Friday, September 14, 2012

We interrupt this project for another project


I've been going non-stop for over a month now working on our new house. I can't believe what a time sink it has been with all the things to fix, repair, paint and make right. If I had been gainfully employed for nine or ten hours a day elsewhere, I think I would be crying on how many years it would be for me to get to everything. Instead, I am closing in on getting through the entire upstairs the first time. By that I mean getting things fixed and painted to make it look decent but not sinking a huge amount of money into things until we determine what changes we want to make and where.

Needless to say, I'm getting burnt out a little on everything and so I decided to take a break on that project and work on another project. Unlike our last house, this house has some walls that just scream artwork. What you see above is the stairway leading downstairs and the rather large exposed wall behind that. It just screams artwork to me. Unfortunately, I'm too cheap to spend thousands of dollars on large original artwork to cover that wall and besides, I have a hard time finding anything to suit my tastes. So, with my wife's blessing, I came up with a solution.


I went down to the local big box lumberyard store because that was my only choice and I plunked down ten dollars of my hard earned money to buy the lumber seen above.


I cut it up into the correct length, width and added bevels to the corners.


Years ago I had been at an estate auction and bought a box full of clamps. Inside were a dozen bar clamps, half of which could extend three feet and the rest about five feet. Way in the bottom were four corner clamps. I got the box for fifteen dollars and the auctioneer bawled out the audience immediately afterwards to wake up and telling them that I just got the deal of the century. I think I did. But those clamps had been sitting in my toolbox all these years gathering dust until now. I pulled out the corner clamps and quickly assembled the frame you see above lying on hideous carpet slated to turn into hardwood sometime next year.


Around that frame, I stretched some pre-primed canvas and stapled it to the back side. The overall piece is three feet by six feet in dimension, a pretty darn big painting to be. My wife, braver than I, has volunteered to paint that canvas into something incredible so that I can hang it on the wall in the space mentioned above. I can't wait. For those interested, it was a very easy project to do especially with the corner clamps. There are several good videos floating out there that show you how to tuck the corners to make it look all professional. The only thing I would recommend is not to use pre-primed canvas. It wrinkles really easily and with the primer already on it, those wrinkles are hard to get out. You can still see where those wrinkles were even though they are no longer physically wrinkles there.  I'm hoping with the application of paint, those will disappear. Next time I make another frame, and I'm sure there will be a next time because I plan to give it a try someday maybe this winter, I think I will use unprimed canvas and just prime it myself after it is stretched.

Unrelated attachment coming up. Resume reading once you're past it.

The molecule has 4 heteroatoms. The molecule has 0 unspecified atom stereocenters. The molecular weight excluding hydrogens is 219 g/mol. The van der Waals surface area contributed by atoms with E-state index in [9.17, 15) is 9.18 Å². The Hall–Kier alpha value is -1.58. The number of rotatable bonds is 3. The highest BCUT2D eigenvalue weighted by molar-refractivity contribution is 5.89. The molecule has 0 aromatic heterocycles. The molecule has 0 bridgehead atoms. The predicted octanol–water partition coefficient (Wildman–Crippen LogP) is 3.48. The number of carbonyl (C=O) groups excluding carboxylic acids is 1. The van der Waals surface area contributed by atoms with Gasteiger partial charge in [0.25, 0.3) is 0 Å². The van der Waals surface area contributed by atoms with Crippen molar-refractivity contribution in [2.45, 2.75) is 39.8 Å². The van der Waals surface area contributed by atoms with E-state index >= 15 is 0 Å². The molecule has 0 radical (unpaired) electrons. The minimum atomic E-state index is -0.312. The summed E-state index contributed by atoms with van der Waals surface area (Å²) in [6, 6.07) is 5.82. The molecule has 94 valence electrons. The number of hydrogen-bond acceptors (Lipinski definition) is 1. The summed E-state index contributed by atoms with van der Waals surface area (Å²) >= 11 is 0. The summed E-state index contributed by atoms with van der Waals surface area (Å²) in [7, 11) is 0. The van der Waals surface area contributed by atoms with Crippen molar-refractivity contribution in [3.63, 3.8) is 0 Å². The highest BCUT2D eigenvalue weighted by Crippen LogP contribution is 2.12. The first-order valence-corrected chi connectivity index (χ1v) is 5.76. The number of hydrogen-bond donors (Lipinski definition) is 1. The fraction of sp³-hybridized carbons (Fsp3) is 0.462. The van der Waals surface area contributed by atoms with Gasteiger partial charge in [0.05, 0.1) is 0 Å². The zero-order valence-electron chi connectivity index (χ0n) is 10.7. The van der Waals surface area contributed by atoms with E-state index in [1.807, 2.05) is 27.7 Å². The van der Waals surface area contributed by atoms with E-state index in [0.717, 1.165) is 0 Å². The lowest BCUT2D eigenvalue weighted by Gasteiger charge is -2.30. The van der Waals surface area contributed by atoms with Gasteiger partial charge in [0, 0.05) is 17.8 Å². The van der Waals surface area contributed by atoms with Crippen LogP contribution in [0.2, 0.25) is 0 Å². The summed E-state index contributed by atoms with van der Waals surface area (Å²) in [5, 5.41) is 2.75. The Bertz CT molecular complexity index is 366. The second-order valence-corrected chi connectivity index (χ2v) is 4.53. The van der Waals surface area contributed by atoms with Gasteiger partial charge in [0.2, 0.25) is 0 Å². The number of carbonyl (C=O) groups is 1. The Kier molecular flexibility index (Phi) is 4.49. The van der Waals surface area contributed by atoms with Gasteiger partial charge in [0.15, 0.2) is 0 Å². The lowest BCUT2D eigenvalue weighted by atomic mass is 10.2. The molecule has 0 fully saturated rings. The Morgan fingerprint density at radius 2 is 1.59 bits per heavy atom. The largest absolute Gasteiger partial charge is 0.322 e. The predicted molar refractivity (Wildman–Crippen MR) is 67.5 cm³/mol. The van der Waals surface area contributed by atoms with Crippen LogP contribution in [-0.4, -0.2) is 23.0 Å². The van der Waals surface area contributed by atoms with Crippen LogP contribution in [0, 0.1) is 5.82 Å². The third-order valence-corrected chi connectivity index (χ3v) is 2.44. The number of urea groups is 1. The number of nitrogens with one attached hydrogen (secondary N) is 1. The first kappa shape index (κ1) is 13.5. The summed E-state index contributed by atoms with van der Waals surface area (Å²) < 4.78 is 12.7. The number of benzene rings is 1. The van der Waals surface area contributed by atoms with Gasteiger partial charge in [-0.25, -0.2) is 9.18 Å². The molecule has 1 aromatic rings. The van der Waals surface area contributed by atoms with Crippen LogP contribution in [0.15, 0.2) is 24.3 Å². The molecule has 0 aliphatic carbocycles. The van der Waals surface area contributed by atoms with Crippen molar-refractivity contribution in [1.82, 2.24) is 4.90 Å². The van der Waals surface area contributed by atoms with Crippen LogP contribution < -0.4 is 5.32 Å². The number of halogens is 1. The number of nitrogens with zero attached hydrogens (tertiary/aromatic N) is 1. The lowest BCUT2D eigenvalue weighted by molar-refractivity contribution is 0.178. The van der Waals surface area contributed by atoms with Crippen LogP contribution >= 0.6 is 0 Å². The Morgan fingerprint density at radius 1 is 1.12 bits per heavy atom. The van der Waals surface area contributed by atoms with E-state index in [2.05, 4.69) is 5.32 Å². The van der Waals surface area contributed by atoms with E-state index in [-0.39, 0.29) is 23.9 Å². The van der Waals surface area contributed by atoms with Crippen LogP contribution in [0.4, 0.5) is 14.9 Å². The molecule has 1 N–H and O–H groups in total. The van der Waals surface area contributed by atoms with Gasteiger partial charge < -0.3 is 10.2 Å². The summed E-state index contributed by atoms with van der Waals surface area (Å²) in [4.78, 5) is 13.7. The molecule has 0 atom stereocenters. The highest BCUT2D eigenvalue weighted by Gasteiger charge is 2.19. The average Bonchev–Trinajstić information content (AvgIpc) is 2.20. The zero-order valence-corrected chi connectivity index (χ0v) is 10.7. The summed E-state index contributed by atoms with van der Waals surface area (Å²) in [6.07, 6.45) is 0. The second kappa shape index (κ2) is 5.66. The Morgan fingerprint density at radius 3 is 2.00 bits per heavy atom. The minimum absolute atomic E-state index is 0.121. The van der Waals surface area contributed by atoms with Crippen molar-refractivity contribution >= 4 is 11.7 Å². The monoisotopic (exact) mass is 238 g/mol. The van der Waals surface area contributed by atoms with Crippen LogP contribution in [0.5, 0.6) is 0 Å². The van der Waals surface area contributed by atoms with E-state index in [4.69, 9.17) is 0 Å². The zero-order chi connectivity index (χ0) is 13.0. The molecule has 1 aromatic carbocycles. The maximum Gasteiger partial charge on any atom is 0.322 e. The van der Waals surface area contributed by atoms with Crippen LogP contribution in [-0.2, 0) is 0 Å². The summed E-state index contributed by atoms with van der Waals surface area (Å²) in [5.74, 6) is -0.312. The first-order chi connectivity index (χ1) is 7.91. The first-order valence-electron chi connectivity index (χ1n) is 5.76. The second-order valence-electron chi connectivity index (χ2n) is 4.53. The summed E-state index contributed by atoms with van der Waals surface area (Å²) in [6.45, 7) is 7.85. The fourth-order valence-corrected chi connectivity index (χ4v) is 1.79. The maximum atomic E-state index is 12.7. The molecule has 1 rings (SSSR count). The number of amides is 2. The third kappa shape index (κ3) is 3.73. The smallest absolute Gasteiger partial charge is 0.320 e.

Now back to my previously scheduled project of non-art painting of the hallway trim around no less than six doors. Ugh!

3 comments:

edifice rex said...

If you stretch your canvas a certain way it should be wrinkle free whether primed or not. What you do is lay your canvas under the frame (frame face down) and start in the middle of the sides tacking the canvas. Did the video show this? You alternate opposite sides, mixing all 4, going back and forth working your way out to the corners. Maybe I explained that right; it's late here. lol!

Ed said...

Annie - That is the way I did it. There aren't actual wrinkles in the canvas but you can still see every place they were when the light hits it just right. I think paint should cover that up eventually.

edifice rex said...

Yeah, after I remembered you watched a video I figured you did. We had to stretch our own canvases when I was in college and it does seem to work better to gesso it later. On the big frames you have to pull real hard too! It does take a little practice.